Parkinson's Diseases Specialist Snellville GA

In the more likely scenario, having only one copy of the mutation increases the risk of the disease, but the disease will only express itself in the presence of other genetic or environmental factors.

M Saeed Shahid Salles, MD
(770) 978-3578
1700 Tree Lane Rd Ste 350
Snellville, GA
Specialties
Neurology
Gender
Male
Education
Medical School: Shiraz Univ Of Med Sci, Shiraz, Iran
Graduation Year: 1971

Data Provided by:
Arun Lakhanpal, MD
(770) 978-3578
1700 Tree Ln Ste 350
Snellville, GA
Specialties
Neurology
Gender
Male
Education
Medical School: Maulana Azad Med Coll, Univ Of Delhi, New Delhi, Delhi, India
Graduation Year: 1980

Data Provided by:
George Rowland Wilmot, MD
Lilburn, GA
Specialties
Neurology
Gender
Male
Education
Medical School: Univ Of Mi Med Sch, Ann Arbor Mi 48109
Graduation Year: 1992

Data Provided by:
Dr.Princewill Ehirim
(678) 916-7053
500 Medical Center Boulevard
Lawrenceville, GA
Gender
M
Education
Medical School: Meharry Med Coll Sch Of Med
Year of Graduation: 1993
Speciality
Neurosurgeon
General Information
Accepting New Patients: Yes
RateMD Rating
5.0, out of 5 based on 1, reviews.

Data Provided by:
Yazan Houssami
(770) 995-0555
600 Professional Dr
Lawrenceville, GA
Specialty
Neurology

Data Provided by:
Jan Baxt, DO
(770) 972-3002
1700 Tree Lane Rd Ste 400
Snellville, GA
Specialties
Neurology
Gender
Male
Education
Medical School: Philadelphia Coll Of Osteo Med, Philadelphia Pa 19131
Graduation Year: 1970

Data Provided by:
Syed Ali Asad, MD
Grayson, GA
Specialties
Neurology
Gender
Male
Education
Medical School: Dow Med Coll, Univ Of Karachi, Karachi, Pakistan
Graduation Year: 1995

Data Provided by:
Mitchell Todd Williamson
(770) 995-0555
600 Professional Dr
Lawrenceville, GA
Specialty
Neurology

Data Provided by:
Don William Penney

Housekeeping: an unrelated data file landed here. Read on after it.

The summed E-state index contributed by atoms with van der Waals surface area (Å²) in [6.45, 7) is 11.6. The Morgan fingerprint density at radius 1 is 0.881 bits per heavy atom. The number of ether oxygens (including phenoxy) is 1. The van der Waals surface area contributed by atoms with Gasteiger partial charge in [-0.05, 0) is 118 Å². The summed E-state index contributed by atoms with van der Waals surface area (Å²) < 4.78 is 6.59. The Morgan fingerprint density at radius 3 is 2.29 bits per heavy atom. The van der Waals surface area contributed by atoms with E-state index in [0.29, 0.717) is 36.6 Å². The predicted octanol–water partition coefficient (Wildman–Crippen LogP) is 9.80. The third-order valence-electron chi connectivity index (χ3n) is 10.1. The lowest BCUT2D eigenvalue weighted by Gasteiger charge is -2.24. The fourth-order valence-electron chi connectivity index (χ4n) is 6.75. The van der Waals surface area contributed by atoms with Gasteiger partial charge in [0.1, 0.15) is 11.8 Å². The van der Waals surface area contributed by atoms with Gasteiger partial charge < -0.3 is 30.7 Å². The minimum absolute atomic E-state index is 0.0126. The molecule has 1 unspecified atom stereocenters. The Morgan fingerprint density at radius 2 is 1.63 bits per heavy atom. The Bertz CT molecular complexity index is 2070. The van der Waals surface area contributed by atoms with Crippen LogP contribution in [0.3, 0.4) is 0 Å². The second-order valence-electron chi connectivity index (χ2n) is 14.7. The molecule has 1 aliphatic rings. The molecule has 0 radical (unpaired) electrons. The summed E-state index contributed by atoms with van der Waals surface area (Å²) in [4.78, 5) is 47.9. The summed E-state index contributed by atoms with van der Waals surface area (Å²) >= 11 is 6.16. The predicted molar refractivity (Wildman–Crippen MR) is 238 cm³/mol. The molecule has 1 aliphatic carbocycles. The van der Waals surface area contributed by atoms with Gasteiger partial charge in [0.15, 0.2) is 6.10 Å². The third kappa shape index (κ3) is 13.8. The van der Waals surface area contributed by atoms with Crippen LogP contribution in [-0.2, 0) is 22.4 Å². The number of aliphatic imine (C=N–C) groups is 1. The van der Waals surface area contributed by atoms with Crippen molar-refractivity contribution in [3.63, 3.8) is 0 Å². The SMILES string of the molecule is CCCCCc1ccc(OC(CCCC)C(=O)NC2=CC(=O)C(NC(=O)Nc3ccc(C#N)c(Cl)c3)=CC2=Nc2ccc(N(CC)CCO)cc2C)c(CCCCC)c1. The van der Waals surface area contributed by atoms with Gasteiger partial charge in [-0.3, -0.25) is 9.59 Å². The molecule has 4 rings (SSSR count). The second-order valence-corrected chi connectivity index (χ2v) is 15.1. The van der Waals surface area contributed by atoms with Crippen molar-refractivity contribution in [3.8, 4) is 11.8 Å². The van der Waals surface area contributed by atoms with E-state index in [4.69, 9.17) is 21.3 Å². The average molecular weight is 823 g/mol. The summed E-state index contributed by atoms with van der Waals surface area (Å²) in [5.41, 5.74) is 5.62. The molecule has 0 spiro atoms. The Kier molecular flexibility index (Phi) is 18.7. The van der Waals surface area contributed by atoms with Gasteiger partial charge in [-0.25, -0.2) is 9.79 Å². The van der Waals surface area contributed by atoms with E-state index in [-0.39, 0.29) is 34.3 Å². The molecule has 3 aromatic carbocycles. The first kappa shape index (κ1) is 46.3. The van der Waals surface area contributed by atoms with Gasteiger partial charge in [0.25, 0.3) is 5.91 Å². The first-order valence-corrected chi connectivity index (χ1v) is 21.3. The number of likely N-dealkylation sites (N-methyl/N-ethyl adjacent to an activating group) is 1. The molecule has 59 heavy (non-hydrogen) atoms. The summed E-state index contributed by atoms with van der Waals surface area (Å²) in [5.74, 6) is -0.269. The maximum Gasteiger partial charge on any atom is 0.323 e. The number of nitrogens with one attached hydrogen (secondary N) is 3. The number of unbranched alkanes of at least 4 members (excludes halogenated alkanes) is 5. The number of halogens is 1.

(770) 995-5333
753 Old Norcross Rd
Lawrenceville, GA
Specialty
Neurosurgery

Data Provided by:
David Abba Krendel
(770) 995-0555
600 Professional Dr
Lawrenceville, GA
Specialty
Neurology

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Another Genetic Risk for Parkinson's

Provided by: 

By Kathryn Ayers

A number of small studies have suggested that a mutation in the gene that produces the protein alpha-synuclein (SNCA) may play a role in the onset of the degenerative neurological condition known as Parkinson’s disease. Now a large multi-nation study confirms that the mutation can increase the risk of Parkinson’s by 50 percent. Researchers at the Mayo Clinic sifted data on some 2,700 Parkinson’s patients and an equal number of age- and sex-matched healthy individuals and determined that “the SNCA gene is not only a rare cause of autosomal dominant Parkinson’s disease in some families, but also a susceptibility gene for Parkinson’s disease at the population level.” People who have the misfortune of inheriting copies of the gene mutation from both parents—a rare occurrence—will contract Parkinson’s. In the more likely scenario, having only one copy of the mutation increases the risk of the disease, but the disease will only express itself in the presence of other genetic or environmental factors. The researchers estimate that the SNCA gene accounts for roughly 3 percent of all Parkinson’s cases—about the same, they say, “as the population effect of other common variants implicated in Parkinson’s disease.”

Author: Kathryn Ayers

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